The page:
Democratic voters appear ready to get behind the would-be presidential campaign of former Secretary of State Hillary Rodham Clinton — but they also want to see an active primary challenge for Mrs. Clinton, a new poll said.
Mrs. Clinton was the preference of 48 percent of Democrats and “Democratic-leaning” voters to be their next nominee for president, far outpacing Sen. Elizabeth Warren of Massachusetts at 6 percent and Sen. Bernie Sanders, Vermont independent, and Vice President Joseph R. Biden Jr. at 2 percent apiece in a Monmouth University poll.
But 48 percent also said it would be better if Mrs. Clinton, the undisputed frontrunner, faced an active primary challenge, compared to to 43 percent who thought it would be better if the party got behind Mrs. Clinton early on in the nominating process.
“When nearly half of Democratic voters volunteer the name Hillary Clinton as their choice for 2016, it’s hard to deny that she is the clear front runner,” said Patrick Murray, director of the Monmouth University Polling Institute. “At the same, time Democrats do not want the nomination process to be a coronation.”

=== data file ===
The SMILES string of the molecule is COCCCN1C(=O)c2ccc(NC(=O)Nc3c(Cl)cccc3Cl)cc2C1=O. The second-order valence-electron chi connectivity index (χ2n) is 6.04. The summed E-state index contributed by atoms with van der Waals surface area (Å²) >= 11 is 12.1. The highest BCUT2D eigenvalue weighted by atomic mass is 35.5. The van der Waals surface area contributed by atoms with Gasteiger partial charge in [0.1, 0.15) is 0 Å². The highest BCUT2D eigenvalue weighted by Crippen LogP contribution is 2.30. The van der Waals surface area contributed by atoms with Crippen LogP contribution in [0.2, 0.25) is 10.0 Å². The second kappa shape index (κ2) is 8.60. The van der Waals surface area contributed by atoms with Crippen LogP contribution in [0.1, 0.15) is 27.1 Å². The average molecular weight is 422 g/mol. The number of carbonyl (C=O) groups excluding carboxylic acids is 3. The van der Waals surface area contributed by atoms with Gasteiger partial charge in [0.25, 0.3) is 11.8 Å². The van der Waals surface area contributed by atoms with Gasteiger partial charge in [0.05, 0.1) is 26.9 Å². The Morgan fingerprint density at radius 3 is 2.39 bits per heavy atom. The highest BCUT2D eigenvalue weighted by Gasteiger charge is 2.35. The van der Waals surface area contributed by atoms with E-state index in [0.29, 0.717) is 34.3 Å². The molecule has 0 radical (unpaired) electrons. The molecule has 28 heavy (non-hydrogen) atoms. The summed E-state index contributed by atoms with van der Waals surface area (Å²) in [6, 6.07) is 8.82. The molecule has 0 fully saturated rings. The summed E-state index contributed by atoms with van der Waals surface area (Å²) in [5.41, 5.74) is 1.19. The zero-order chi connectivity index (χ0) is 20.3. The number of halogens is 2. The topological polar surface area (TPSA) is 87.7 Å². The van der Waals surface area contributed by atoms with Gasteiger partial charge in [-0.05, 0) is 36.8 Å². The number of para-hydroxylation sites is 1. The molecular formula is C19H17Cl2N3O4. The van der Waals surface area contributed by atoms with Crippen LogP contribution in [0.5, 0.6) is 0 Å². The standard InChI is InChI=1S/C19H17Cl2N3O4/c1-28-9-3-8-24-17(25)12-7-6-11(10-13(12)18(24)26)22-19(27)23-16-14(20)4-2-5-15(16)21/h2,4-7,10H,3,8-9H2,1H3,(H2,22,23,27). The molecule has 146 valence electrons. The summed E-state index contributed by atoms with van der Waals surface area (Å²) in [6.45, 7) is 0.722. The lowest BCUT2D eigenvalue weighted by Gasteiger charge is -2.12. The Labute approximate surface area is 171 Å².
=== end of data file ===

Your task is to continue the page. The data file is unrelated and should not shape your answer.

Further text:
Ms. Warren has repeatedly said she’s not running despite pleas from liberal groups for her to enter the race, saying Monday that “no means no,” according to masslive.com.
For her part, Mrs. Clinton will reportedly get the support on Tuesday from Democratic Sen. Al Franken of Minnesota — a reliably liberal voice in the U.S. Senate — according to MSNBC’s Ari Melber.
She also has the support of former Vermont Gov. Howard Dean, despite the group Democracy for America — originally founded by Mr. Dean and now run by his brother — expressing support for a Warren candidacy.
The survey of 1,008 adults, including 386 registered voters who say they are Democrats or lean toward the Democratic party, was taken from Dec. 10-14 and the smaller sample has a margin of error of plus or minus 5 percentage points.